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Re: [Tooling] Package Dependency Manager (PDM) and Build System Guidelines

From: Corentin <corentin.jabot_at_[hidden]>
Date: Fri, 16 Mar 2018 09:59:25 +0000
I will be a bit cynical for a bit.

There isn't anything in C++ as a language preventing us from having a good
Of course, the preprocessor completely undermines that observation, but the
preprocessor is not part of C++. It's a bad templating engine awkwardly
sitting on top.
And people have expectations that various output of that templating engine
with various set of parameters will lead to compatible sources. It's
With modules, the committee had a unique opportunity to sandbox that
madness a bit. They are apparently shying away from that.
And that' s why we may fail to come up with a good dependency manager.

Not just because of the preprocessor, but because having a universal tool
will require strong constraints on what a project can do in its build
We need to take away freedom.
We need to limit the number of compiler flags a library can use and impose
to others, we need to limit the number of ways a given source file can be
It's the only way to have a system of manageable complexity with a
manageable numbers of unsolvable dependencies.

And we will shy away from that.

The only way to have a large number of libraries that one can include in
their projects from the same place, with the same straight forward workflow
is to have those libraries play by the same rules.
Other tools in other language impose those rules, they have limited
abilities. Yet they are powerful enough that everybody use those tool with
great effects.
But those tools were there from the start, so, the code was made with these
tools in mind.

There is something to be said for monolithic ecosystems.

>From a user perspective, to install the package `foo` maybe they need to
type a command or maybe the build system will do that for them.
If the command does not exist on the system, we failed. If the correct
command is not identical to the one indicated in the documentation of the
project, we failed. If that documentation is longer than exactly one line
in most cases, we failed, if the build system does not support it, we
(imagine : vcpkg get bar/foo / xcode-cpp-fetch baz.com/bar:foo / iso-get
--from baz.com --org bar --import=export --package foo_at_version:<auto last>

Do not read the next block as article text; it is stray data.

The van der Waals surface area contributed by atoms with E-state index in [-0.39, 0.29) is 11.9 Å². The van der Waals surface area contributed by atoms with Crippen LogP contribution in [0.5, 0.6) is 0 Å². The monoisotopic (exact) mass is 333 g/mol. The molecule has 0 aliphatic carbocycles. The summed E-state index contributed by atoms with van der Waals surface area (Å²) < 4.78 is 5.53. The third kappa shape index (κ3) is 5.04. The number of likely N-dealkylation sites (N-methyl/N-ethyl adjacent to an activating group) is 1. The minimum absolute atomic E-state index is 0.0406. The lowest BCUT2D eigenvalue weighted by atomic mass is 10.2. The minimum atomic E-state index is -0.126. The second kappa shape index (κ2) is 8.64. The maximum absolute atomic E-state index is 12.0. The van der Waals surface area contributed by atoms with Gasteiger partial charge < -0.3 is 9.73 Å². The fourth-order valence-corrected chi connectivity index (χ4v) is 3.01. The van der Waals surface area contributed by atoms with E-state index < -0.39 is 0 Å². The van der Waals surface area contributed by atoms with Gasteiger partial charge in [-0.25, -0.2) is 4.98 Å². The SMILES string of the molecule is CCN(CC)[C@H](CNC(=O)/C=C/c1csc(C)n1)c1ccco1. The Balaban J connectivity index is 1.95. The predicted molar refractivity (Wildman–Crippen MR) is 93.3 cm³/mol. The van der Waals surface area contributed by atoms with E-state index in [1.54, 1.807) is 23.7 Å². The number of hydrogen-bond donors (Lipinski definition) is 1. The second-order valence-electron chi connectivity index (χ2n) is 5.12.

And, if there is anyway `foo` can resolve to different projects, we failed.
Monolithic systems also exist because there is a need for "dependency foo"
to have exactly one meaning.

Doing a dependency manager is hard but as you said, it's a solved problem.
Doing one able to handle the existing code may not be. It's harder. Maybe
not solvable. Is it worth trying ? I don't know.
Like Titus said, people need too learn what a well behaved dependency is.

But if we decide to have an idealistic approach, will people adopt that new
tool/protocol/standard ? Nobody like dealing with build systems, and
whatever crappy CMake scripts they have today "works" - well, they think
they do.

Rust, for example did not endure 30 years of complete wild west jungle mess
before offering those tools, that's the difference.
Likewise, I'm doubtful that anyone in those communities would be successful
in offering an alternative solution to their idiomatic tools.

So, really C++ is not the major issue.
The major issue is the amount of C++ libraries out there all with overly
complex, non portable build scripts, the unwillingness of their authors to
support something new or their lack of resources to do so.
And a package manager without libraries is a bit pointless, isn't it ?
Chicken egg problem and all. (I also tend to think that the publication of
a given project in any kind of public repository is best left to their
author, rather than a third party packager as that weakens the trust in the


Le ven. 16 mars 2018 à 04:46, Rene Rivera <grafikrobot_at_[hidden]> a écrit :

> We have a rather serious problem in our hands. On one hand we have a
> clamoring of people who want a PDM driven ecosystem for C++. On the other
> we have those who think this is an impossible task and we should give up